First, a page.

Bachmann v. Hensarling A Microcosm Of Internal GOP Battles
The battle between Minnesota Congresswoman Michelle Bachmann and Texas Congressman Jeb Hensarling for Chair of the House GOP Conference is shaping up to be a battle between Tea Party insurgents and what is, for lack of a better term, the GOP establishment on Capitol Hill:
The incoming leadership of the new House Republican majority hardly had a chance to relish its dismantling of the Democrats before the Tea Party came calling in the form of Representative Michele Bachmann.
Ms. Bachmann, the Minnesota Republican and Tea Party heroine often seen exhorting conservative activists at rallies and on cable television, announced that she intended to seek the No. 4 position among House Republicans.
She said she could provide the viewpoint of a constitutional conservative, one she evidently sees lacking in Representatives John A. Boehner of Ohio, Eric Cantor of Virginia and Kevin McCarthy of California — the three likely leaders.
Mr. Cantor and other influential Republicans are rallying instead behind Representative Jeb Hensarling of Texas, a fiscal conservative, and Ms. Bachmann has only an outside shot at winning the race.
But her candidacy vividly illustrates the central tension facing Mr. Boehner and his team: balancing the demands of new lawmakers, some of whom ran against the Republican establishment and advocate a no-compromise stance toward the Obama administration and Democratic policies, against the need to deliver some accomplishments at a time of economic distress.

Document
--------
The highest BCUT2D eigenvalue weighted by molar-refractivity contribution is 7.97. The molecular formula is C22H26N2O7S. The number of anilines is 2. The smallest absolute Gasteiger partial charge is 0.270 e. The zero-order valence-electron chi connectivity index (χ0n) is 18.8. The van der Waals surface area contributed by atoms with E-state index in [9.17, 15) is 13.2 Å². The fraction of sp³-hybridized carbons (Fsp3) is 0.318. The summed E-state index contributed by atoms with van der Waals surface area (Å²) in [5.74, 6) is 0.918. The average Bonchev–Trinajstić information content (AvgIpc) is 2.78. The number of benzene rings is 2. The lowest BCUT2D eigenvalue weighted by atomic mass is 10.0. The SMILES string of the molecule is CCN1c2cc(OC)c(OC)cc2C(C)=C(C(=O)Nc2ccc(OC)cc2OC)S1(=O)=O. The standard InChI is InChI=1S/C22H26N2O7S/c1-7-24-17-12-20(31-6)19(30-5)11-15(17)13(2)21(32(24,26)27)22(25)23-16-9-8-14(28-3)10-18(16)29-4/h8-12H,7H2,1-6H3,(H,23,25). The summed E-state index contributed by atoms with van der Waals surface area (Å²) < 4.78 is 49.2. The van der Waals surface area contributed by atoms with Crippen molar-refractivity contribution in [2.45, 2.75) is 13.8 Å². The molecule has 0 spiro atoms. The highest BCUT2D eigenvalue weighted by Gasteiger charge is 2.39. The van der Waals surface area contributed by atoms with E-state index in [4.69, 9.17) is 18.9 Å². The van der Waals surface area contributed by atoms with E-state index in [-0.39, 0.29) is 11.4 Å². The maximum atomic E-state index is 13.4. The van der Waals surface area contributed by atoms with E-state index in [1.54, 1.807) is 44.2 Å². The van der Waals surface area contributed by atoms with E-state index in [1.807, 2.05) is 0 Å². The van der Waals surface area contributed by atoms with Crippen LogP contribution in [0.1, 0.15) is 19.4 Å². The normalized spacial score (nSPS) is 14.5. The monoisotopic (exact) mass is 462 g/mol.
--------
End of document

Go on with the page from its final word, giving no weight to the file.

Hensarling has also gotten the support of Wisconsin’s Paul Ryan, the incoming Chairman of the House Budget Committee:
Rep. Paul Ryan of Wisconsin, a favorite of the conservative movement, has circulated a letter to lawmakers and recently elected Republicans asking them to support Texas Rep. Hensarling.
“Jeb’s economic expertise and strong ability to communicate are what we need in our conference chairman to articulate our unified commitment to get our country back on track,” Ryan wrote in the letter. “This position requires someone who has a command of these issues and has a history of successfully debating them.”
Hensarling also picked up the support of Rep. Spencer Bachus (R-Ala.), who is the top Republican on the Financial Services Committee.
“In his role as Chairman of the Republican Study Committee, Jeb has earned nationwide respect for his opposition to socialized health care and strong advocacy for fiscal responsibility and smaller government,” according to the Bachus letter, which was obtained by POLITICO.
As Jacob Sullum argues at Reason’s Hit & Run, the choice between Hensarling and Bachmann should be patently obvious:
The New York Times reports that Rep. Michele Bachmann (R-Minn.), a “Tea Party heroine,” plans to challenge Rep. Jeb Hensarling (R-Texas) for the post of GOP conference chair, the fourth-highest House leadership position, in the new Congress. According to the Times, “her candidacy vividly illustrates the central tension facing [incoming House Speaker John] Boehner and his team: balancing the demands of new lawmakers, some of whom ran against the Republican establishment and advocate a no-compromise stance toward the Obama administration and Democratic policies, against the need to deliver some accomplishments at a time of economic distress.” Honestly, I’m not sure what that means, but the thrust of the story is that Bachmann represents bold newcomers supported by the Tea Party while Hensarling represents the wishy-washy old guard.